Bringing Probity In Public Life:
“Be the Change you want to see in the World.”
~ M.K. Gandhi
Luizinho Faleiro was instrumental in bringing in The Goa Public Men’s Corruption (Investigations and Enquiries) Act, 1988, which showed his commitment to probity in public life and to integrity in public service. Writing in his book, “Goa Black on White”, he says there was need to bring back the public men and women to the right path to sanity and to honesty. “The moral values have been eroding and the social fabric corroding,” he said in the Goa Assembly while presenting the bill and seeking the approval of MLAs to his initiative.
Luizinho observed with regret, that the pursuit of power had become much more reckless and disastrous, as evidenced from the seven governments which took office in the 1989-1994 tenure of Goa’s First Assembly, after it attained statehood.
Provisions of the Act: The Goa Public Men’s Corruption (Investigations and Enquiries) Act, 1988Act prohibited any public person from accepting any gratification other than legal remuneration, as a reward for rendering any service to any person, either on his behalf or for any other person by corrupt or illegal means or by his exercise of personal influence. Public Men were forbidden from showing favour or disfavour to any person under the Act by using or abusing his/her position or accepting any valuable thing or pecuniary advantage.
Public men were also forbidden from willfully contravening any provision of any law to show undue favour or cause injury to any person. If any public man was found to be showing favouritism or nepotism in the discharge of his official functions by obtaining monetary gain for himself or his family he /she too would be culpable. More importantly, the law mandated that at no point in his service could a public man be found to be in possession of pecuniary resources or property which is disproportionate to his known sources of income.
Who is a Public Man? The term Public Man applied to Chief Minister, Ministers, MLAs, employees of the government, member or director of boards, public sector corporation or government companies, statutory bodies or boards, or societies controlled by the government and local bodies, members of the university syndicate, executive council, members of the State Transport Authority or Regional Transport Authority, office bearers of a political party, office bearers of registered trade union, chairmen, Secretaries, Manager of schools receiving grant in aid from the government, chairman, Manager or Secretary of private engineering college or private polytechnic whether under individual, corporate management, university of State Board of Technical Education, all of whom came under the purview of the anti corruption Act.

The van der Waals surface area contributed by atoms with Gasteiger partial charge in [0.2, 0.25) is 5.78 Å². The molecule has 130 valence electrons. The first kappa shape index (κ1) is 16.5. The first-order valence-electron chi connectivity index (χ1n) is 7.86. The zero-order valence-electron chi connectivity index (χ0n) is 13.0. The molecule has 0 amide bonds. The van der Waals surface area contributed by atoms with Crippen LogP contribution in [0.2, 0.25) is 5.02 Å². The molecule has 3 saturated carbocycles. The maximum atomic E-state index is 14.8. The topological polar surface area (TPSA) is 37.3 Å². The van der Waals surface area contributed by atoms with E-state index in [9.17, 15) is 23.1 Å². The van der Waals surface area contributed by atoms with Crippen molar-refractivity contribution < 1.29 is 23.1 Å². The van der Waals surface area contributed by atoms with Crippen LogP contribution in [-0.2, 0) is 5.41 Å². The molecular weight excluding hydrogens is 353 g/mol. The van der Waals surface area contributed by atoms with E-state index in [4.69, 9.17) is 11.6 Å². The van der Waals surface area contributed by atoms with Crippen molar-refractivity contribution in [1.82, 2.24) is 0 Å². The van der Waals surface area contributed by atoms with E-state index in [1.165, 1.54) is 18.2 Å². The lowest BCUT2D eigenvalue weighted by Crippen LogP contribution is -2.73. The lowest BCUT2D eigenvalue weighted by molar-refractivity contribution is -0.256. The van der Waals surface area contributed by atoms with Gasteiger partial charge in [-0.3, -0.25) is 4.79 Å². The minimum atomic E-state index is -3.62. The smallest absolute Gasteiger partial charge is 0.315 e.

The Goa Public Men’s Corruption (Investigations and Enquiries) Commission:
The Commission was to be appointed by the Governor on the advice of the chief minister in consultation with the senior judge of the High Court and Leader of Opposition. The chairman had to be a member who had held office as Judge of the Supreme court or High court. Other members of the commission should be persons qualified to be appointed Judge of the High Court.
The members of the commission were not allowed to hold any other office, including public office or have any practice during their tenure in office or after laying down office to allow them to be independent and fearless. Very thoughtfully to avoid an political bias, a person who was a member of a political party during the previous five years was debarred from being a member of the commission.
The position of the Commission members was equal to that of a High Court Judge, drawing the same salary, allowances, pensions and other benefits. Similarly retired judges of the Supreme court would draw salaries, allowance and other service conditions as applicable to the Judge of the Supreme court to ensure independence.
Services of other department officers or services of experts could be summoned by the commission. The commission could investigate any complaint filed before it, examine their veracity and hand out suitable punishment. This Act could dissuade many from corruption and bring in a gradual cleansing of corruption within governance. Today of course, the discourse is about a foolproof and watertight people’s LokPal and Lokayukta bills, which are the need of the hour.